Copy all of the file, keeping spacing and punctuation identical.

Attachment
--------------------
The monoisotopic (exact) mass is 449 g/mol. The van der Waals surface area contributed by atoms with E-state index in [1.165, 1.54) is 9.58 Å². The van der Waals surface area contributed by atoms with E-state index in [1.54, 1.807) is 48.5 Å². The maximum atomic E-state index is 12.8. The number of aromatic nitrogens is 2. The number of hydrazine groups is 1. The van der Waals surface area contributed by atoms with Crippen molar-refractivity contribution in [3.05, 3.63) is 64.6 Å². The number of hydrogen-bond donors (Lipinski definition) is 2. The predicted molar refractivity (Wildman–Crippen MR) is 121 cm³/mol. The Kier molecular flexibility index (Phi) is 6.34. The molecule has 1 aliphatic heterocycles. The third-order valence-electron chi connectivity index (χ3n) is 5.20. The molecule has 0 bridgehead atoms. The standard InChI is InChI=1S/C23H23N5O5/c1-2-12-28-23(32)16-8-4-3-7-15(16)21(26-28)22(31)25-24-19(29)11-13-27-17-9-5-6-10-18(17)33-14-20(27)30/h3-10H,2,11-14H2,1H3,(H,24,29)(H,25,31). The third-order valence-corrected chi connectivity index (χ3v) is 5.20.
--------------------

The monoisotopic (exact) mass is 449 g/mol. The van der Waals surface area contributed by atoms with E-state index in [1.165, 1.54) is 9.58 Å². The van der Waals surface area contributed by atoms with E-state index in [1.54, 1.807) is 48.5 Å². The maximum atomic E-state index is 12.8. The number of aromatic nitrogens is 2. The number of hydrazine groups is 1. The van der Waals surface area contributed by atoms with Crippen molar-refractivity contribution in [3.05, 3.63) is 64.6 Å². The number of hydrogen-bond donors (Lipinski definition) is 2. The predicted molar refractivity (Wildman–Crippen MR) is 121 cm³/mol. The Kier molecular flexibility index (Phi) is 6.34. The molecule has 1 aliphatic heterocycles. The third-order valence-electron chi connectivity index (χ3n) is 5.20. The molecule has 0 bridgehead atoms. The standard InChI is InChI=1S/C23H23N5O5/c1-2-12-28-23(32)16-8-4-3-7-15(16)21(26-28)22(31)25-24-19(29)11-13-27-17-9-5-6-10-18(17)33-14-20(27)30/h3-10H,2,11-14H2,1H3,(H,24,29)(H,25,31). The third-order valence-corrected chi connectivity index (χ3v) is 5.20.